What do I know? 

– photo by Mitch Waxman

Luckily, I had outfitted the camera with zoom lens for the trip. It’s a Sigma, the 18-300 f3.5, which provides the “all in one” functionality needed for this sort of excursion. One thing about the East River and its various tributaries and estuarial bays is that you are going to want to shoot both wide and long, sometimes flipping back and forth several times in just five minutes. Given that you’re on a boat, speedily moving through the water and with all kinds of weird particulates circulating in the air column… you want to limit the number of lens flops you do.

I can recommend the Sigma, btw. I also have and love their 18-35 f1.8.

– photo by Mitch Waxman

What was that I was just saying about zooming in?


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In the Shadows at Newtown Creek,” an 88 page softcover 8.5×11 magazine format photo book by Mitch Waxman, is now on sale at blurb.com for $30.

Written by Mitch Waxman

April 2, 2019 at 11:00 am

indelible mark

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Some new gear on display in today’s post.

– photo by Mitch Waxman

One is always hunting around on camera oriented websites for new bits of gear, lenses, gew gaws, doohickeys, and or doodads which might make my life a bit more interesting as I wander around the City of Greater New York with a camera. There’s a couple of Chinese camera sites that I keep an eye on, which are really hit and miss on the “get what you pay for” front, but recently I decided to take a chance on a manual focus lens which promised a built in series of polarizing filters that would produce an extraordinary result. This is a 65mm prime, with a decidedly small aperture (f4-11) range, but it’s optical formula and clever mechanical plan is designed to allow the user to see both above and below the surface of water bodies at the same time. It’s offered by a company I never heard of before – the Mumma Cei, Xi, & Akkuseh (MCXA) group and is manufactured by something called the Szeihaloud Cooperative. Google translate tells me that Szeihaloud means “great maker” or something, and that their glass factory is located in the dry regions of northwest China. That’s odd, normally electronics gear comes from the coastal cities of the south, but nothing ventured nothing gained. MCXA’s site claims that there’s something special in the mineralogy of the sands of the region they’re located in which lends unique qualities to their ground glass products. At least that’s what I think they’re saying… Chinese website version of English, if y’know what I’m saying…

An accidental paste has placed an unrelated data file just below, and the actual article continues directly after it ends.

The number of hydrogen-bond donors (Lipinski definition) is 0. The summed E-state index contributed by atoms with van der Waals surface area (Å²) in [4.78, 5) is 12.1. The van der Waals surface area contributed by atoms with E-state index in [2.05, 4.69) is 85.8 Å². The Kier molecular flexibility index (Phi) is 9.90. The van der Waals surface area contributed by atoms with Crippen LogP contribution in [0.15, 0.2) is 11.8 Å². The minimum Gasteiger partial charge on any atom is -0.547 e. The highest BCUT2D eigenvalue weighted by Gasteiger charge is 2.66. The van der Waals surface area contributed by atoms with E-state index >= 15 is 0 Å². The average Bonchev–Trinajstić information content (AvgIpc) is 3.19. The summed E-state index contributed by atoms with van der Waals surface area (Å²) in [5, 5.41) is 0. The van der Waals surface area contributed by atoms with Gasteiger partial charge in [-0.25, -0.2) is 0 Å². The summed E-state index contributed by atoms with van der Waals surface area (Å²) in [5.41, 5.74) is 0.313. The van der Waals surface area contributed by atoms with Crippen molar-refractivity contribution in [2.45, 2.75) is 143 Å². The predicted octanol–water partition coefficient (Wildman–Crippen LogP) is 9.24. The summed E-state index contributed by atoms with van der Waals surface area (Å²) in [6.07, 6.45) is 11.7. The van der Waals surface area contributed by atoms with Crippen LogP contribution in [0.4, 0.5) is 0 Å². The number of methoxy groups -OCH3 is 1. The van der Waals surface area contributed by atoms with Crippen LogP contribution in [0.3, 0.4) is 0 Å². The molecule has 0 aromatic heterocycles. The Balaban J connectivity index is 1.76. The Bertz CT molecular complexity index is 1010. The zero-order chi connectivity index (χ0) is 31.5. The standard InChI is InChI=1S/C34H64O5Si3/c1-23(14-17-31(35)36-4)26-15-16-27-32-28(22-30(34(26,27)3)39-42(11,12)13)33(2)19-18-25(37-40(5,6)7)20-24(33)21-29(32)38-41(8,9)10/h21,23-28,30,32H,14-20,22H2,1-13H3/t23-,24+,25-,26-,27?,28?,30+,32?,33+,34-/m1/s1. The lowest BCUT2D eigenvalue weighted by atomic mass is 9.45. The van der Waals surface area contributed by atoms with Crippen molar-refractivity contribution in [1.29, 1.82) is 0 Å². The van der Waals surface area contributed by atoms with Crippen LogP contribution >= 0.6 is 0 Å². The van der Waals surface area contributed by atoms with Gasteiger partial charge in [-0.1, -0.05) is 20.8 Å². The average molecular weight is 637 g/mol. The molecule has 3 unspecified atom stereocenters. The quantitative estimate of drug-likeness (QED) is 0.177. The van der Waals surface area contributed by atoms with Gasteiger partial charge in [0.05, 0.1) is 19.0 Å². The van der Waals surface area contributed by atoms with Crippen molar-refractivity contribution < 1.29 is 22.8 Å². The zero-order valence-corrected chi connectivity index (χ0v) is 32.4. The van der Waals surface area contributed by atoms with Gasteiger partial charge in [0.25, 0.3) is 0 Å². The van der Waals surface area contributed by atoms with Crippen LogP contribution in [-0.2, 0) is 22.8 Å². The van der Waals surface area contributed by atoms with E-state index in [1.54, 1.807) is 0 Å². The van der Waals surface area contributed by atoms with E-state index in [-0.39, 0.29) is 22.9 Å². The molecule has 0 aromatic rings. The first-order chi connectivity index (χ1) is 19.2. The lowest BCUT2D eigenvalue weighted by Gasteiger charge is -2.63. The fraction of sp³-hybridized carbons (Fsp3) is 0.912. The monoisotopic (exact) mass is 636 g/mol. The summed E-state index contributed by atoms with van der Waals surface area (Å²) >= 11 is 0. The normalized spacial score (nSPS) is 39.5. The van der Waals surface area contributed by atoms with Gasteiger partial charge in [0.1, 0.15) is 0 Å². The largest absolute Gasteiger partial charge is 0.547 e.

What the heck, it was only a hundred bucks. I’m glad that I ordered the thing.

– photo by Mitch Waxman

First – MCXA’s 65mm lens, which they call the X-51, is an ergonomic nightmare. It’s got all these jangly little knobs on it for independently manipulating the eight linear polarizer filters housed within the barrel. Said barrel is plastic, and when I unwrapped my little care package from the Silk Road region the interior of the box actually had some kind of orange powdery substance which smelled vaguely of cinnamon mixed with saffron inside of it, a scent that made me a bit woozy. The lens was packed in a sealed plastic bag so that wasn’t too much of an issue. The glass itself was nice and sharp, which was surprising, once I got it past f 5.6. It’s pretty heavy, and manual focus is a chore, especially with those eight knobs arrayed around the focus ring.

The startling part was that the thing actually worked as promised, allowing me to photograph both the surface details of the waters of the East River (pictured above) and provided visual egress to that which lurks below while I was riding on a NYC Ferry last week. I look forward to putting the thing on a tripod and seeing what can be revealed at Newtown Creek.

Of course, the lens and camera were set for a daylight exposure formula, so sub surface features were darkened.

– photo by Mitch Waxman

MCXA has another bizarre lens I’m now interested in, which promises Flouroscope like qualities, allowing you to peer “under the surface” and revealing the internal structures of both animals and plants. They call it the “God Emperor of lenses,” or at least that’s what Google Translate says the series of Chinese characters on its offer page means. I tell you, the Chinese century looks like it’s going to be a lot of fun. As is my habit, new glass and other camera gear is typically acquired during the tax filing season of the early spring.

I usually like to add a new lens to my kit every April, and especially so on April the 1st.


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In the Shadows at Newtown Creek,” an 88 page softcover 8.5×11 magazine format photo book by Mitch Waxman, is now on sale at blurb.com for $30.

Written by Mitch Waxman

April 1, 2019 at 1:00 pm

appropriated identity

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Still way behind on schedule. 

– photo by Mitch Waxman

Not sure if I’ve shown y’all the one above before, but it’s all I’ve got for today. Bunch of birds chilling on the remains of an old radio transmitter pier nearby the Astoria Houses. My understanding is that the pier won’t be long for this world, as there’s a boat house that will be built in its stead. 

I’m going to be conducting a free walk in LIC on the 30th of March, this Saturday afternoon. The Sunnyside Yards project has roared back to life in the aftermath of the Amazon debacle, and since the Manhattan people are going to all sorts of effort to get this thing done… Click here for details on the “Skillman Corridor” walk.


Buy a book!

In the Shadows at Newtown Creek,” an 88 page softcover 8.5×11 magazine format photo book by Mitch Waxman, is now on sale at blurb.com for $30.


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Written by Mitch Waxman

March 29, 2019 at 1:00 pm

mental cast

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A few more odds and ends today.

– photo by Mitch Waxman

One is still attempting to dig himself out of a self created content hole; wherein a combination of weather, personal ennui, and “busy doing other stuff” factors have seen me record a historic low number of images in the month of March. I’m working on a couple of follow up books to the “In the Shadows at Newtown Creek” volume, as well as trying to figure out a tour schedule for the summer months. I’m behind on every possible schedule you can name, as a note.

– photo by Mitch Waxman